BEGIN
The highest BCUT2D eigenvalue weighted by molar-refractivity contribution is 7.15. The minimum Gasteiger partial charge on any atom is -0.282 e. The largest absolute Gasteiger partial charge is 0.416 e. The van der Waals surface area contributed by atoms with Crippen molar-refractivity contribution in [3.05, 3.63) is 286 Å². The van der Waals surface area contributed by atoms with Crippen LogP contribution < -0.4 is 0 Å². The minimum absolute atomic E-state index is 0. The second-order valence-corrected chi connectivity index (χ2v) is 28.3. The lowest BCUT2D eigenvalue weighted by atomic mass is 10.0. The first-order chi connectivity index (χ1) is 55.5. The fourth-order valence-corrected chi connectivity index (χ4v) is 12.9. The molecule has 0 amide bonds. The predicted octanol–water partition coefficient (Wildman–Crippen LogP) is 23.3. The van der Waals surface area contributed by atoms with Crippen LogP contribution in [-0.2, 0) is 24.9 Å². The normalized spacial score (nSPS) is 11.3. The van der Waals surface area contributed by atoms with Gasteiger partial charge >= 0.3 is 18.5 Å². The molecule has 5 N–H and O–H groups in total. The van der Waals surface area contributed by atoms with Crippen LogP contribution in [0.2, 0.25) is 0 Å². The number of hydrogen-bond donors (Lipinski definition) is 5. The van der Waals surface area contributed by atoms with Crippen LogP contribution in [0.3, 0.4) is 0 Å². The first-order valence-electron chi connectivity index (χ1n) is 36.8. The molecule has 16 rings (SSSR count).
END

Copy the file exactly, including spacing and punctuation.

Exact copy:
The highest BCUT2D eigenvalue weighted by molar-refractivity contribution is 7.15. The minimum Gasteiger partial charge on any atom is -0.282 e. The largest absolute Gasteiger partial charge is 0.416 e. The van der Waals surface area contributed by atoms with Crippen molar-refractivity contribution in [3.05, 3.63) is 286 Å². The van der Waals surface area contributed by atoms with Crippen LogP contribution < -0.4 is 0 Å². The minimum absolute atomic E-state index is 0. The second-order valence-corrected chi connectivity index (χ2v) is 28.3. The lowest BCUT2D eigenvalue weighted by atomic mass is 10.0. The first-order chi connectivity index (χ1) is 55.5. The fourth-order valence-corrected chi connectivity index (χ4v) is 12.9. The molecule has 0 amide bonds. The predicted octanol–water partition coefficient (Wildman–Crippen LogP) is 23.3. The van der Waals surface area contributed by atoms with Crippen LogP contribution in [-0.2, 0) is 24.9 Å². The normalized spacial score (nSPS) is 11.3. The van der Waals surface area contributed by atoms with Gasteiger partial charge >= 0.3 is 18.5 Å². The molecule has 5 N–H and O–H groups in total. The van der Waals surface area contributed by atoms with Crippen LogP contribution in [0.2, 0.25) is 0 Å². The number of hydrogen-bond donors (Lipinski definition) is 5. The van der Waals surface area contributed by atoms with Crippen LogP contribution in [0.3, 0.4) is 0 Å². The first-order valence-electron chi connectivity index (χ1n) is 36.8. The molecule has 16 rings (SSSR count).